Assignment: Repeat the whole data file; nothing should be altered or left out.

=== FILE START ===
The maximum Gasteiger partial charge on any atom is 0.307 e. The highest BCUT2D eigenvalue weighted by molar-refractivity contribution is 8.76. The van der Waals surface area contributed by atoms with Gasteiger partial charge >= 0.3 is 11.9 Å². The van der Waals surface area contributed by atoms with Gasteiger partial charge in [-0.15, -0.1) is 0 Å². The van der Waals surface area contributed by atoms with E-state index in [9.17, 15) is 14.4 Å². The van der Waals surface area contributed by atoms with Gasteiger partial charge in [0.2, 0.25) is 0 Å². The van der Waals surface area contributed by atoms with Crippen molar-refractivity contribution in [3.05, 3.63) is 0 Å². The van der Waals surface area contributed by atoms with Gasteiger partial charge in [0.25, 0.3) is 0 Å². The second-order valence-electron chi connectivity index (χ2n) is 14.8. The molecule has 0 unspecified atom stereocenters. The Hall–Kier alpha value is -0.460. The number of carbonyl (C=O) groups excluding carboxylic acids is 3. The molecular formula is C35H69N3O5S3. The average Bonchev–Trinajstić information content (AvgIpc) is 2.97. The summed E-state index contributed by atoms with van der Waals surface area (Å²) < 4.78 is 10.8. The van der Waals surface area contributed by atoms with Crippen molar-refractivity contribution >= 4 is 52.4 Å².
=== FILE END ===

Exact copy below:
The maximum Gasteiger partial charge on any atom is 0.307 e. The highest BCUT2D eigenvalue weighted by molar-refractivity contribution is 8.76. The van der Waals surface area contributed by atoms with Gasteiger partial charge >= 0.3 is 11.9 Å². The van der Waals surface area contributed by atoms with Gasteiger partial charge in [-0.15, -0.1) is 0 Å². The van der Waals surface area contributed by atoms with E-state index in [9.17, 15) is 14.4 Å². The van der Waals surface area contributed by atoms with Gasteiger partial charge in [0.2, 0.25) is 0 Å². The van der Waals surface area contributed by atoms with Crippen molar-refractivity contribution in [3.05, 3.63) is 0 Å². The van der Waals surface area contributed by atoms with Gasteiger partial charge in [0.25, 0.3) is 0 Å². The second-order valence-electron chi connectivity index (χ2n) is 14.8. The molecule has 0 unspecified atom stereocenters. The Hall–Kier alpha value is -0.460. The number of carbonyl (C=O) groups excluding carboxylic acids is 3. The molecular formula is C35H69N3O5S3. The average Bonchev–Trinajstić information content (AvgIpc) is 2.97. The summed E-state index contributed by atoms with van der Waals surface area (Å²) < 4.78 is 10.8. The van der Waals surface area contributed by atoms with Crippen molar-refractivity contribution >= 4 is 52.4 Å².